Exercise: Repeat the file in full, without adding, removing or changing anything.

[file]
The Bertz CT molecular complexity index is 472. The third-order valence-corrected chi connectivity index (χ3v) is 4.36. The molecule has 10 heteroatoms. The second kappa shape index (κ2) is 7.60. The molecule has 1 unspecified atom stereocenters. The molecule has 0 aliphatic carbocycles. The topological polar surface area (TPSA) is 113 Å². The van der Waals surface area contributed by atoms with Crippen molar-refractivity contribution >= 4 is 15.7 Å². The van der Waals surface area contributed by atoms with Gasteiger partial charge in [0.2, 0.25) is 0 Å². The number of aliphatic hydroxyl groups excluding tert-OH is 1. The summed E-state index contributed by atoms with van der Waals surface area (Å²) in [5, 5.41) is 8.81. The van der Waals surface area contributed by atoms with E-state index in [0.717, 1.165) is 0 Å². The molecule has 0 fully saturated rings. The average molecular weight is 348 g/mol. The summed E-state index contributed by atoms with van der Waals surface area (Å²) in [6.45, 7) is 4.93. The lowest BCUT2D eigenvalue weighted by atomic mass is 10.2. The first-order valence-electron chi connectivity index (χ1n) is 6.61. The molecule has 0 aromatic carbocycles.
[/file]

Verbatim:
The Bertz CT molecular complexity index is 472. The third-order valence-corrected chi connectivity index (χ3v) is 4.36. The molecule has 10 heteroatoms. The second kappa shape index (κ2) is 7.60. The molecule has 1 unspecified atom stereocenters. The molecule has 0 aliphatic carbocycles. The topological polar surface area (TPSA) is 113 Å². The van der Waals surface area contributed by atoms with Crippen molar-refractivity contribution >= 4 is 15.7 Å². The van der Waals surface area contributed by atoms with Gasteiger partial charge in [0.2, 0.25) is 0 Å². The number of aliphatic hydroxyl groups excluding tert-OH is 1. The summed E-state index contributed by atoms with van der Waals surface area (Å²) in [5, 5.41) is 8.81. The van der Waals surface area contributed by atoms with E-state index in [0.717, 1.165) is 0 Å². The molecule has 0 fully saturated rings. The average molecular weight is 348 g/mol. The summed E-state index contributed by atoms with van der Waals surface area (Å²) in [6.45, 7) is 4.93. The lowest BCUT2D eigenvalue weighted by atomic mass is 10.2. The first-order valence-electron chi connectivity index (χ1n) is 6.61. The molecule has 0 aromatic carbocycles.